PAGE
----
Why Does One Learn Singing

by Mrs. Ruth H. Barrus

Why does one learn singing? Over a century ago Tolstoy, the great Russian writer, was confronted with this question by a sensitive young boy who with two other boys was gathered around him begging for horror stories. Their appetite for horror seemed never satisfied, so Tolstoy recounted the gruesome murder of his aunt whose throat was cut by robbers. Fedka, a boy of ten, "with a tender, receptive, poetic yet daring nature, suddenly asked: 'Why does one learn singing?'" Tolstoy comments: "What made him jump from the terror of the murder to this question, heaven only knows; yet by the tone of his voice, the seriousness with which he demanded an answer, and the attentive silence of the other two, one felt that there was some vital connection between this question and our preceding talk." Tolstoy adds, "He was really asking, what is Art for? And I could not explain."

Yet Tolstoy sensed deeply that there was some strange, profound relationship between beauty and violence, between love and death, and he knew that these boys sensed it too. He studied this question throughout his life. Thirty-seven years after this experience with these boys he attempted to explain this mysterious relationship that exists between art and life in his book What Is Art.

Great writers such as Homer, Shakespeare, Tolstoy, and great musicians such as Beethoven, Bach, Bartok, and great artists such as Michelangelo, Da Vinci, Van Gogh have maintained for us a delicate balance between beauty and violence. Only our affluent and technological age has denied this relationship between the arts and life, and Sir Herbert Read, noted English critic and lecturer, stresses that "our society pays the toll in a mass neurosis whose symptoms are fearful despair, apathy and violence for its own sake." Beauty of expression has been substituted for violence of expression - not violence for the sake of retribution, martyrdom, or heroism - but violence for the sake of violence. Mass slaughter alternates with boredom, and, according to Read, "our reverence for life has been dulled . . . faith in life itself corrupted."

The nihilist Bakunin said "destruction is creation." Sir Herbert Read counters that it is more exactly put - - "destruction is a substitute for creation." The urge to create is deeply imbedded in our natures, and our hands are the marvelous tools of creation. Many psychologists stress that so powerful is this urge in our hands to create that if they become inactive - cease to make or shape things - they will seek to destroy. To destroy is becoming a game that many seek to play.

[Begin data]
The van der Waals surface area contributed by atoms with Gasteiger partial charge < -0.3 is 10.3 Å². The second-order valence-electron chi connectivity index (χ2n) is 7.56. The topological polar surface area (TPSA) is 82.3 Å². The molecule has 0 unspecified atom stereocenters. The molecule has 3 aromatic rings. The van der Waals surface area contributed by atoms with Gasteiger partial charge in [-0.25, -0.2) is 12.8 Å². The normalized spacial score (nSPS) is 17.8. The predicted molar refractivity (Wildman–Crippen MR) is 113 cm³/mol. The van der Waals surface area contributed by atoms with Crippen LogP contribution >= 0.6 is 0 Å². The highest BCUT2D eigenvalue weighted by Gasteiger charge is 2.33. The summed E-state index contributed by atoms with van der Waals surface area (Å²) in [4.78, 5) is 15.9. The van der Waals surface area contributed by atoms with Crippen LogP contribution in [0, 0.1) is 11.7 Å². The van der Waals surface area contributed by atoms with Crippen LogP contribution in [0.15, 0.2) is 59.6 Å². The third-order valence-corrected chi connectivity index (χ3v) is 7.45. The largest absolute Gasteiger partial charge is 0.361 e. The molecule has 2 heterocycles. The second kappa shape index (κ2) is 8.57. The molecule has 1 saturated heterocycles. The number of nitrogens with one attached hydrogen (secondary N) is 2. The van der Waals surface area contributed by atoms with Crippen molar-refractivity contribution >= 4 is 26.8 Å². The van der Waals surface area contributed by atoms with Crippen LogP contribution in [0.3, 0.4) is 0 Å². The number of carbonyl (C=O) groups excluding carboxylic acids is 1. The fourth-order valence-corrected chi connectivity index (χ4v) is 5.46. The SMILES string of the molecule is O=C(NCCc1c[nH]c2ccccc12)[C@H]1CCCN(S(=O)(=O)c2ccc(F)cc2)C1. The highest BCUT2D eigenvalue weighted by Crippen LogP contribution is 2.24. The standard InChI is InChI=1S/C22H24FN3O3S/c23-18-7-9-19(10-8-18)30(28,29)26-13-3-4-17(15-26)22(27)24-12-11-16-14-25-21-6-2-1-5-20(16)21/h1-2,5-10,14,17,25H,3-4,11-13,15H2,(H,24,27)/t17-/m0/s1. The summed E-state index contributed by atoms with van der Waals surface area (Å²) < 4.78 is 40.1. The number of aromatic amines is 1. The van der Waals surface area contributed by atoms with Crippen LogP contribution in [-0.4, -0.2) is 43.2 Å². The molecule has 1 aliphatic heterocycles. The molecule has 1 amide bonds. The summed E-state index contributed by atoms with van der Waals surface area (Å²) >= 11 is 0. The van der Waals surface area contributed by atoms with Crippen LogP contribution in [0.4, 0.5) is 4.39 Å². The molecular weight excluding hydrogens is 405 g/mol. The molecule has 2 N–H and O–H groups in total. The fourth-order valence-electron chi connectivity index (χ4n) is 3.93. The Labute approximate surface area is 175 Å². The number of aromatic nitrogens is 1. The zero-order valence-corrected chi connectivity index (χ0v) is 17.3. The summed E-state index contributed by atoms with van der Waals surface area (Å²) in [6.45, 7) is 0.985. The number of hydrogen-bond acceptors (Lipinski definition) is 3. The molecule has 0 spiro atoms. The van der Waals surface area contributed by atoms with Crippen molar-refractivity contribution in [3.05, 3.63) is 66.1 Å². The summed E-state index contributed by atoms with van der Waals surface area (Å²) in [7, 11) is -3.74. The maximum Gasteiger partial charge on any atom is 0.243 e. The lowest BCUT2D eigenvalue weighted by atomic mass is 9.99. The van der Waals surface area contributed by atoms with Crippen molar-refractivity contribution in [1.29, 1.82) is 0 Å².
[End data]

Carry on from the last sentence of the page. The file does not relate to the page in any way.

Destruction is increasingly becoming a substitute for creation and few cities and communities in America are free from its scars and stains. In the Newsweek Feature Service dated October 18, Peter Benchley reports that teenage gangs are deadlier than ever: ". . .they are very much alive and, true to tradition, one of their prime pastimes is making sure that members of rival gangs are very much dead. . .The kids today are more vicious, and furthermore, they're a lot better armed. . .Viciousness for its own sake is common. . .They are deep into extortion and murder. . present a greater danger to the community than the Mafia in the 20"s and 30's."

Violence has ever been with us, but we in our valley have enjoyed a maximum of isolation from it in our relatively quiet rural communities and religiously-oriented culture. Now, though, through the medium of television, it haunts our homes in a kind of repulsive attraction. We cannot escape it, and it will and is having an effect upon us, our homes, our children, our communities. Parents are echoing the confession of Philadelphia Police Commissioner Frank Rizzo: "I don't have the answers. If someone would tell me how to stop this needless loss of life, I'd be the happiest man in the world."

And yet there is an answer, and the 10-year-old Russian boy Fedka told it to us long ago when in the throes of the horror story he asked, "why does one learn singing?" This delicate balance between beauty and violence must be restored to our natures. Creation must be substituted for destruction. Hearts must be guided to feel, not just minds to think. Hands must be trained to mold and shape significance, not throw time bombs and pull triggers.

This is our answer. The beauty found in music can help the world as it struggles to maintain a balance in life - on one side violence for the sake of violence and on the other peace and contentment that comes to the inner self.

We must learn singing! We must learn that music can restore an equilibrium to our minds, hearts, and passions - that exhilaration, hope, joy can remain our heritage.